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Scott 299C and 7591 tubes [message #10013] Sun, 18 November 2007 10:08 Go to next message
theo is currently offline  theo
Messages: 5
Registered: May 2009
Esquire
Hi Everyone,

First time posting. A little background to my question: I picked up a Scott 299C a couple of years ago without really knowing what I was doing. I heard they were a good amp to try out that tube sound for not too much $, so I figured why not, I've been curious for a long time. The amp played well, but with quite a bit of hum and crackle on one side. Some "expert" told me to change out the original 7591 tubes with new ones and that would solve the problem. So I got some brand new (Russian I think) 7591s and put them in, then fired up the amp. After about a minute there's a really BIG POP and the amp goes dead - no sound at all! This freaked me out so much I immediately unplugged it, wondering what kind of god-awful damage I unwittingly inflicted. I just couldn't deal with it and put the poor thing away for probably a year and half and just went back to this Yamaha solid-state amp that I have. The Yamaha is big and loud, but not amazing. Anyway, to make a long story longer, eventually I decided to take the Scott somewhere that knows this stuff and find out what the problem was. I looked on the web and called around for someone/place local (I'm in the SF bay area). So there's just not a lot nearby except for some guitar amp guys (I wasn't sure if they would really know how to treat this old hi-fi stuff and didn't want to make another mistake). Since it seemed this was going to be more of a process than I thought and since it had been so long since I last tried it, I decided to clean the pins and reseat the original tubes (about all I know how to do), then try the old Scott once more before just taking it SOMEWHERE. I hooked up my JBL Century 100s (more vintage!) and pulled the power knob, expecting nothing, or for it to blow up! Now I have no idea how or why, but the Scott powered up and worked! Not only worked, it sounded great! I mean so bizarre I can't even believe it myself. I've been using it now for about 3 months and it sounds amazing. The hum/crackle problem is not there now. The sound really does live up to what others have said. Hopefully I'll never have to go back to solid-state again. Here's the question: Should I just never mess with the tubes in this amp again? Was it that it just didn't like those Russian tubes, or... ?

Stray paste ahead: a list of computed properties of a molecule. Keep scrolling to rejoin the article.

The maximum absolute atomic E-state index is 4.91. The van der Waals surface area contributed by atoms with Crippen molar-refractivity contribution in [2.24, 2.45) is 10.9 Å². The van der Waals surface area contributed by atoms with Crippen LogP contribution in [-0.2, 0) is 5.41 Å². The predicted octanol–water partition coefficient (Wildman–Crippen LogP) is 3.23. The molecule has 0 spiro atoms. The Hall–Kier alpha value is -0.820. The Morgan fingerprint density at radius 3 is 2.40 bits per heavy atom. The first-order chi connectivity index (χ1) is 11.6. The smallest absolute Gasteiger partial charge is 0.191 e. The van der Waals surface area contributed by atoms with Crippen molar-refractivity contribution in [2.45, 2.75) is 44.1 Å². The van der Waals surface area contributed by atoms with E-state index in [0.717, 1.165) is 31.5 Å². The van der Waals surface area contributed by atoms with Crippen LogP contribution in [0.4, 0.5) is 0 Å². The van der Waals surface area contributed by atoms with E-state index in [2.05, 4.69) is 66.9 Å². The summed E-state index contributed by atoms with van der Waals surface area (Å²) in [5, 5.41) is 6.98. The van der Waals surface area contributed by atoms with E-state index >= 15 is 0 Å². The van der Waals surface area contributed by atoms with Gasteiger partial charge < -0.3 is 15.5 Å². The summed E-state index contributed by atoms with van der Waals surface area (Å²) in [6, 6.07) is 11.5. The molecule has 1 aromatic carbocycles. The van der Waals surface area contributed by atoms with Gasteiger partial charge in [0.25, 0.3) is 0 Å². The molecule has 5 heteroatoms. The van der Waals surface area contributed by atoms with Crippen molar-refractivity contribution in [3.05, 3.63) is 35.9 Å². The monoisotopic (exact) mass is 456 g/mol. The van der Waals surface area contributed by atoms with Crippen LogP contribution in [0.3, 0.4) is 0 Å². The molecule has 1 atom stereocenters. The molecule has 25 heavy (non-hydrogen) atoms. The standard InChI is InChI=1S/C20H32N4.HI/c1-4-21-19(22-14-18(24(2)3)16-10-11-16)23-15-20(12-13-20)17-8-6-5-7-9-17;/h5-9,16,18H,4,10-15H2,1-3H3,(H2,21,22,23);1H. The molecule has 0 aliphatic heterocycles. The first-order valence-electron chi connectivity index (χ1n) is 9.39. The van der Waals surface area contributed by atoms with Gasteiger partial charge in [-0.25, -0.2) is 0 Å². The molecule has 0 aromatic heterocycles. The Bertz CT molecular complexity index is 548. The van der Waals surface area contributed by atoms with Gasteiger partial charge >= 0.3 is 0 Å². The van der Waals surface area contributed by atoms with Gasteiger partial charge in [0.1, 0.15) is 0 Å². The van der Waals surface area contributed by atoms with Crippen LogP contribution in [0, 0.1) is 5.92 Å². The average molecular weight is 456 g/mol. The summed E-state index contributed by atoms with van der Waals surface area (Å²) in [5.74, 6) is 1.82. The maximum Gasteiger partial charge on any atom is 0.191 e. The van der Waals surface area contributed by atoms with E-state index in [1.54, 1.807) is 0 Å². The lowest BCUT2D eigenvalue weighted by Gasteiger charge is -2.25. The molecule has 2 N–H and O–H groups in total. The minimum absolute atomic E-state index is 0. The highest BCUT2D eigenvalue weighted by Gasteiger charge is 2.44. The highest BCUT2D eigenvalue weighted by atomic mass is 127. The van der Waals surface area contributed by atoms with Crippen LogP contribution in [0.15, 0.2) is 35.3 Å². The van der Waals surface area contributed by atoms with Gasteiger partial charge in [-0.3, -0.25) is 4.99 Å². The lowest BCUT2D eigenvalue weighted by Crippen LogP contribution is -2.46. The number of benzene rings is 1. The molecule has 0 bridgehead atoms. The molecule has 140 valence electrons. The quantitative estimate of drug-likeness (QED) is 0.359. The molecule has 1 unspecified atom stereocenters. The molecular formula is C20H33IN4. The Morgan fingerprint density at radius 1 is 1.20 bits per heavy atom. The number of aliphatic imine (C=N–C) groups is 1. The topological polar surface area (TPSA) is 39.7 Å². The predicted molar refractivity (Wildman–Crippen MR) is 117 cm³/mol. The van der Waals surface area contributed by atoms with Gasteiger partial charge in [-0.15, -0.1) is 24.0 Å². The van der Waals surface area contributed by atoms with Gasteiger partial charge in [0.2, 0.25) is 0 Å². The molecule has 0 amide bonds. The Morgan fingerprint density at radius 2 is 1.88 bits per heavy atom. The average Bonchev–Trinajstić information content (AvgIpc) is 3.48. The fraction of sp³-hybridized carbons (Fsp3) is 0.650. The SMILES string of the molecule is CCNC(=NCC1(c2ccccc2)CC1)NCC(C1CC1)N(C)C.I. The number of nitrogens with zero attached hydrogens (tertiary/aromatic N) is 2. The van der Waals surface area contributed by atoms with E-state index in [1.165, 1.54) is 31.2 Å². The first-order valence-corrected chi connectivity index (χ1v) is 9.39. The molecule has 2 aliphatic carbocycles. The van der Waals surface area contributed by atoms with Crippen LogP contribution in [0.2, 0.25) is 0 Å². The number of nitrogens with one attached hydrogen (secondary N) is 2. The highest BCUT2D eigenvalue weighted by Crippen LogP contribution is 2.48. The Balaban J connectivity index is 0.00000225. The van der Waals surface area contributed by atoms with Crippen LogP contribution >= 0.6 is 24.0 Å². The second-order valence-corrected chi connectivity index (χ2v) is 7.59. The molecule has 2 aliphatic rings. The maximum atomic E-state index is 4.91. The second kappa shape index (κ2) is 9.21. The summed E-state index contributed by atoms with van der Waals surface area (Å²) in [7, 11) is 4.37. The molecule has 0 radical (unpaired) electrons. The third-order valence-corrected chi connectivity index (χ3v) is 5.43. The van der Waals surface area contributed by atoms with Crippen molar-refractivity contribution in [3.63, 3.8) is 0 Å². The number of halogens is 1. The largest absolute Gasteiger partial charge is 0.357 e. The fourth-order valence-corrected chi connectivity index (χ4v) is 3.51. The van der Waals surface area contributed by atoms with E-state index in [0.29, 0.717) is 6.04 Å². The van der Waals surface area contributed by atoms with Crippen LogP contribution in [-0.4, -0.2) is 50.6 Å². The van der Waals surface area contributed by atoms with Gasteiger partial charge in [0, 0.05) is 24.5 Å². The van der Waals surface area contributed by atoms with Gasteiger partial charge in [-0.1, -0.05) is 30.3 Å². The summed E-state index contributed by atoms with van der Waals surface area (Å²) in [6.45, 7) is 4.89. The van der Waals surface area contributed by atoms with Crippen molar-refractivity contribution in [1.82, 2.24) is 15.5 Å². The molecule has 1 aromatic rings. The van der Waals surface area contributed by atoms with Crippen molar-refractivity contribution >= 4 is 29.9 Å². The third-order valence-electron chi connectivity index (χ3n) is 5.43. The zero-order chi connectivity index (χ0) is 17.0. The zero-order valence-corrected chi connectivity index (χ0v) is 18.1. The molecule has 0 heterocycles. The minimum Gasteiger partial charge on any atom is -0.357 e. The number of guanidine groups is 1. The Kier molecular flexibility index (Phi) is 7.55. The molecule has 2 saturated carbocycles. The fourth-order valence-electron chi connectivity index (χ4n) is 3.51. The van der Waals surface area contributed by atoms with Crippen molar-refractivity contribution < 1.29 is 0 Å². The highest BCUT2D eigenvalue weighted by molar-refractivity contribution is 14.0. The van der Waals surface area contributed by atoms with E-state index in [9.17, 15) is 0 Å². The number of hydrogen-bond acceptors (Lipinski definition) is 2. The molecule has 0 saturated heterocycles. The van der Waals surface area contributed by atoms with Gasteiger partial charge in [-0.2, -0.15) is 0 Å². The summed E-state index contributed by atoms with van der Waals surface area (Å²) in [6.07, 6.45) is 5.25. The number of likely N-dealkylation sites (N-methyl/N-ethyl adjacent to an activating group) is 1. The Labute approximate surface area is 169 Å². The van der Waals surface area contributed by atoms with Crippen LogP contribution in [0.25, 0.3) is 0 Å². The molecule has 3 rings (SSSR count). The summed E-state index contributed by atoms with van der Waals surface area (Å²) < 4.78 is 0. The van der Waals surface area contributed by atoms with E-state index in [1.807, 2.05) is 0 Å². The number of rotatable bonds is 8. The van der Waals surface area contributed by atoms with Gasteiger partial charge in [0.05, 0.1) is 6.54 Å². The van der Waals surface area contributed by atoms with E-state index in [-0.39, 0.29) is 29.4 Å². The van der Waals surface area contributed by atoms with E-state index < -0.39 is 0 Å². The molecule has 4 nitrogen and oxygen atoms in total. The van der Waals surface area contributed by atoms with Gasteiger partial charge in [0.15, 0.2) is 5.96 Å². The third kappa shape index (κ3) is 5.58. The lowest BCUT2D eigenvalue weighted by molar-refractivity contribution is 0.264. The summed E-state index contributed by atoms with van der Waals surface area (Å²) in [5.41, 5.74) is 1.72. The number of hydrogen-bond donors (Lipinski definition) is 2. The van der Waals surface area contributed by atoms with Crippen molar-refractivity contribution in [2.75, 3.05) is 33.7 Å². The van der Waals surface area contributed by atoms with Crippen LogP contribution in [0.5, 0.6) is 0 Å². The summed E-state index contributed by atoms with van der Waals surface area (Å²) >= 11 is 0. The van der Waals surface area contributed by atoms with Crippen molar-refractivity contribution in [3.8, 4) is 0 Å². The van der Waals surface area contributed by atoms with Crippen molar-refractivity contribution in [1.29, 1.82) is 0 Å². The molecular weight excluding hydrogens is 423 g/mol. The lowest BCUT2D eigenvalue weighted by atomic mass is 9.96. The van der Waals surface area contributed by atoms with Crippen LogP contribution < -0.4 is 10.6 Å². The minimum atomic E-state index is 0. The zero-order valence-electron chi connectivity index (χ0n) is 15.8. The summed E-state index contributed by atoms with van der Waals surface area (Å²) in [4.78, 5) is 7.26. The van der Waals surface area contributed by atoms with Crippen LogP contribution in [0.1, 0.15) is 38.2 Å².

I'm very curious how long I expect this old (not sure how old) totally original amp to play well if I just leave it alone.

Any insight much appreciated!

theo

Re: Scott 299C and 7591 tubes [message #10015 is a reply to message #10013] Mon, 19 November 2007 09:20 Go to previous messageGo to next message
real_one is currently offline  real_one
Messages: 55
Registered: May 2009
Baron
Check to make sure you didn't blow a capacitor. If so, replace it. If not, enjoy!

Re: Scott 299C and 7591 tubes [message #10016 is a reply to message #10013] Mon, 19 November 2007 16:30 Go to previous messageGo to next message
Forty2wo is currently offline  Forty2wo
Messages: 163
Registered: May 2009
Master
The crackle and pop may just be dirty sockets. The act of removing and replacing the tubes cleans them to a degree. If you plan to use it on a regular basis I would consider replacing the electrolytic caps and maybe upgrading the bias supply…John

Re: Scott 299C and 7591 tubes [message #10035 is a reply to message #10013] Sun, 16 December 2007 07:19 Go to previous messageGo to next message
SteveBrown is currently offline  SteveBrown
Messages: 330
Registered: May 2009
Grand Master
I have heard that new manufactured tubes may have slightly smaller pins than the original. That, combined with old, dirty and worn sockets, may be all that's wrong. I assume when you got the loud POP, it wasn't a Bang (cap going out), nor did you smell smoke. Right? If so, I'd bet it's just the pins. By the way, check your tube plates and make sure they're not red or glowing. Personally, I'd get an old amp like that checked out. As I recall, this amp used DC from the front end filament supply to also provide fixed bias on the outputs. Good chance you need to replace the low voltage rectifier and the power supply caps. A good tech can tell you for sure. In the mean time, don't leave it unattended while running...


Re: Scott 299C and 7591 tubes [message #10040 is a reply to message #10035] Tue, 18 December 2007 10:42 Go to previous messageGo to next message
theo is currently offline  theo
Messages: 5
Registered: May 2009
Esquire
Hi Steve,